Reflecting on Black History Month: Kirtland AFB Highlights

  • Published
  • By Allen Winston
  • 377th Air Base Wing Public Affairs

Black History Month, also known as African-American History Month in the United States where it originated. It has received official recognition from governments in the United States and Canada, and more recently has been observed in Ireland and the United Kingdom. It began as a way of remembering the history making people and events in the history of the African diaspora. It is celebrated in February in the United States and Canada, while in Ireland and the United Kingdom it is observed in October.

During the month of remembrance at Kirtland, the Black History Month Committee kicked off the with a Racial Disparity Review Panel held in the 377TH Wing Presentation Center. The opening Remarks were given by Col. Amy Rivera, 377th Security Forces Group commander.  Rivera opened with the discussion and Q/A on The Department of Defense Internal Review Team on Racial Disparities in the Investigative and Military Justice Systems.

Rivera, opened by stating “that everyone needs to be open and honest about why events like this need to happen. Racial disparities have excited and continue to exist in our military.” Rivera went on to say “Disparities degrade trust, unit cohesion, perceptions of fairness, and pose a threat of readiness and sustainment of the force. The military has come a long way and will continue to evolve for the better in this regard.” Rivera continued on to paraphrase from the Internal Review Team report stating  that “people are the Department of Defense most valuable resource and any investment in people is the best investment that our military can make.”

The IRT report states “The Services understand the importance of attracting and maintaining a diverse force. Diversity of thought, experience, and perspectives is critical to innovation and to maintaining DoD’s competitive advantage. To recruit and retain a diverse, all-volunteer force, the DoD must be a model employer while also establishing safe and secure communities where Service members and their families can flourish. We must never forget that it is not our technology or sophisticated weapon systems that make our military the best and most powerful in the world. Rather, our greatest strength lies in our Soldiers, Sailors, Airmen, Marines, and Guardians. An investment in our people is the very best investment in readiness our military can make.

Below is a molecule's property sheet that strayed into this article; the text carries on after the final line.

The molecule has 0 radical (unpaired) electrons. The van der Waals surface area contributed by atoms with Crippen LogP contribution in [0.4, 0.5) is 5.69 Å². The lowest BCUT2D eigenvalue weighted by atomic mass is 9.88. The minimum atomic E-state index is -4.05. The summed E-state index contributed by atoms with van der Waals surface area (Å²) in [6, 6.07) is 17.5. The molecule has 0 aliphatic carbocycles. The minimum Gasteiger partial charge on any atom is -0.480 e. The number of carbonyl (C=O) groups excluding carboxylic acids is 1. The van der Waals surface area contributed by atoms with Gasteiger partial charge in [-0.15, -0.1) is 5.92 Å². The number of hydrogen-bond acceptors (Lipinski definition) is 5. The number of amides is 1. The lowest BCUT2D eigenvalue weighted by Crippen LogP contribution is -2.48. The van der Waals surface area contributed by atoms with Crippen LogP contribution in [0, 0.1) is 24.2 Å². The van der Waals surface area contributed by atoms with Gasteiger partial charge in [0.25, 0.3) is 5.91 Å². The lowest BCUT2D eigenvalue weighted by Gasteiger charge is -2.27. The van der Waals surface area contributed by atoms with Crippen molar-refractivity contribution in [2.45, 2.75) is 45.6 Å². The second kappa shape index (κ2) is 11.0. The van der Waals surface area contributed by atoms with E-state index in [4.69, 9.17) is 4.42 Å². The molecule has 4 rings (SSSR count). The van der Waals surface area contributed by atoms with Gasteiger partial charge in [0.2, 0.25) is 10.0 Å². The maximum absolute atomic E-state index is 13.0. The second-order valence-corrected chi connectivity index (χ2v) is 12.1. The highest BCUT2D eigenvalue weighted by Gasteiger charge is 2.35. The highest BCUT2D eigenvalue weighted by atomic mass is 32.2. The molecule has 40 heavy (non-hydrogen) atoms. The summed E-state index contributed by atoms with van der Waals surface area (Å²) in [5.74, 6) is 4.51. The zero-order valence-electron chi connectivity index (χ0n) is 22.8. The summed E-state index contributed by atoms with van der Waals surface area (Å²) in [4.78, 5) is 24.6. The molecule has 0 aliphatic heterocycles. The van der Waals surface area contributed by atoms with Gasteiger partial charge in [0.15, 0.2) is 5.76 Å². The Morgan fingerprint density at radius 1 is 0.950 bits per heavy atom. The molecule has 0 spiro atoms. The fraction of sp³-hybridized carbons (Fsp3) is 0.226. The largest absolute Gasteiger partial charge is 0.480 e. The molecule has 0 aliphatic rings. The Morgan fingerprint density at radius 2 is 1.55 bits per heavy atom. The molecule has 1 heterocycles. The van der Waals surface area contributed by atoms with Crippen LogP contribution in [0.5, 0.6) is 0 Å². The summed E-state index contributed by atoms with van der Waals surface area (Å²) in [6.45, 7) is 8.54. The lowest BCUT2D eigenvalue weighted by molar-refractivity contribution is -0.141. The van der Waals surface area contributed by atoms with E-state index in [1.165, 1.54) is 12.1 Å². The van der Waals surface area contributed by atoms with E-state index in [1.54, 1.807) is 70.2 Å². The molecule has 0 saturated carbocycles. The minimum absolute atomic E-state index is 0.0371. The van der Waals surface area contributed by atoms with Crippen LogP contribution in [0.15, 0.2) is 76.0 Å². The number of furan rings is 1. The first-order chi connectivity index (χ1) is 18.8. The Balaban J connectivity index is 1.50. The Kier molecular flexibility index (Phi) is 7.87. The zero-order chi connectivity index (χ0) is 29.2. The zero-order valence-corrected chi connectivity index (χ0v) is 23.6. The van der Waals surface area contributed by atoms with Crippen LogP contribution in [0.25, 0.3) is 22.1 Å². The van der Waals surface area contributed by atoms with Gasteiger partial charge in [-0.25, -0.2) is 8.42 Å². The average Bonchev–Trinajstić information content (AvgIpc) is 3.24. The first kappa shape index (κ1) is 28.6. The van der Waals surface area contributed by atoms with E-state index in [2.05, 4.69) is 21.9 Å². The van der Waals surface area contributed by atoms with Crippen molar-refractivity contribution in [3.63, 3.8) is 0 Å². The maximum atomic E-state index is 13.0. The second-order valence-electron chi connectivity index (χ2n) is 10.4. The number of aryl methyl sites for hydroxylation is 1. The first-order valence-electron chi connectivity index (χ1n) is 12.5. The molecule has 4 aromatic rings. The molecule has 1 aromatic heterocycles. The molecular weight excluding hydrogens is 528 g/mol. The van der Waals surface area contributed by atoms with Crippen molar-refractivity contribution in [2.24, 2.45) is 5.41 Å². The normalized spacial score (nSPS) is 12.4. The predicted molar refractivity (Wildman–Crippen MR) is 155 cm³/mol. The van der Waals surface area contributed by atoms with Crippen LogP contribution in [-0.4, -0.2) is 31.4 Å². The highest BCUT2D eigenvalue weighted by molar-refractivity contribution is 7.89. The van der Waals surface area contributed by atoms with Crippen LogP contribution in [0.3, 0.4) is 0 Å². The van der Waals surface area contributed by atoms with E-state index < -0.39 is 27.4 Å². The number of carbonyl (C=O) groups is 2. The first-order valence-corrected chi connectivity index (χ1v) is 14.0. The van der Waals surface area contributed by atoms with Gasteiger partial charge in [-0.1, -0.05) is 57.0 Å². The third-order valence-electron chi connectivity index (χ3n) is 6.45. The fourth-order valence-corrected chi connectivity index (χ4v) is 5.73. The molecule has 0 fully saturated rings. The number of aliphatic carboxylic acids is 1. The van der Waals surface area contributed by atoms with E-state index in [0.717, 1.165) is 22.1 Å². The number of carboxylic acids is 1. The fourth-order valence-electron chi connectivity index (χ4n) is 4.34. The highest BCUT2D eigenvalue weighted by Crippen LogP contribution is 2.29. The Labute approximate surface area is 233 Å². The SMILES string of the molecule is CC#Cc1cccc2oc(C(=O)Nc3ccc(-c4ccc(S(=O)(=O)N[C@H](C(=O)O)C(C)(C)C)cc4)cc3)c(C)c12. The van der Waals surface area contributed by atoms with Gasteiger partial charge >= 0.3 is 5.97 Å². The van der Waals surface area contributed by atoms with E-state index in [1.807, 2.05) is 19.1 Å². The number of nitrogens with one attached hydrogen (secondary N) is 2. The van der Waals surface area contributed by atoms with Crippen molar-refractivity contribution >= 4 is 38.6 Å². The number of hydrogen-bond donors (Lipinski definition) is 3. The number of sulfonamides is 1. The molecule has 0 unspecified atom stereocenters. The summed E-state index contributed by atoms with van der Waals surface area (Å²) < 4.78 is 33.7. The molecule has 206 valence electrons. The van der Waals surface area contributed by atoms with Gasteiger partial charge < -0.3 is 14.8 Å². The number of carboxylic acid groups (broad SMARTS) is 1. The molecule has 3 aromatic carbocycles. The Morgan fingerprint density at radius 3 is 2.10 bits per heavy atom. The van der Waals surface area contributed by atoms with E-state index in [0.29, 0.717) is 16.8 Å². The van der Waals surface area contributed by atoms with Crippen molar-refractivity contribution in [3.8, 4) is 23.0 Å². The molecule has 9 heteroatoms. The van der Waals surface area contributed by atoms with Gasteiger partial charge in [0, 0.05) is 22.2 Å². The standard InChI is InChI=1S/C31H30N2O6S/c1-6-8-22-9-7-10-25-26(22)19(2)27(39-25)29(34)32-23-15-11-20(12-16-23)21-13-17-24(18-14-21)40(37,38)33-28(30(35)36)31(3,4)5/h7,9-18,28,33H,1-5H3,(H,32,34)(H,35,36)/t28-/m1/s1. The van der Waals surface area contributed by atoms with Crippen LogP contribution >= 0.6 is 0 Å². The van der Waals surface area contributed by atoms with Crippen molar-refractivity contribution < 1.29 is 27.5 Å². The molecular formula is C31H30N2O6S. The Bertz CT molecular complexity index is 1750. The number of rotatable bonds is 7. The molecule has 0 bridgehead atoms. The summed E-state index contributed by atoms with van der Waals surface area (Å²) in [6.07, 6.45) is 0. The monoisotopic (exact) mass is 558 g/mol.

The panel members continued the conversation with the audience and each other pulling from the IRT report on education and training and real world examples of how each of them have had and are working with airmen and members on a daily bases.  Some of the examples of the education and training was using Computer Based Training.  While the panel’s conversation covered many aspects of how conscious and unconscious bias may or may not be affected or changed by a CBT’s this lead to the question of other ways of education and training from audience.  Several other examples that were discussed personality test like the MyColor personality test, role play of scenarios to help individuals see and understand conscious and unconscious bias, and joining, getting involved with other ethnic groups online and in-person. 

The panel conversation acknowledged that the Military services have come a very long way and is continuing to educate, learn and grow to reduce the Racial disparity in the services.

The Black History Month conversation continued with a Black History Month Luncheon held on Feb. 28, 2024, at the Thunder Bird dining hall. 

Special guest speaker, Joseph Oder, Executive Director Air Force Nuclear Weapons Center, shared his experience as a lifelong New Mexican.  Oder said, “we talk about the value of diversity, but what we really want is people that look different that act exactly just like we expect them to act.”

Oder has seen this a lot over the years. Oder acknowledge that it is diversity “the different way of seeing, different way of thinking, different way of problem solving is what helps us to be strong.”

Oder strong message is to encourage people to be who they really are. Not just fit a mold.

As Black History Month draws to a close at Kirtland Air Force Base, the events and discussions held throughout February have underscored the importance of acknowledging our shared history, addressing racial disparities, and embracing diversity within the ranks.

As we look to the future, let us continue to foster an environment of inclusion, where individuals are encouraged to be their authentic selves, and where diversity of thought and experience is celebrated as a strength.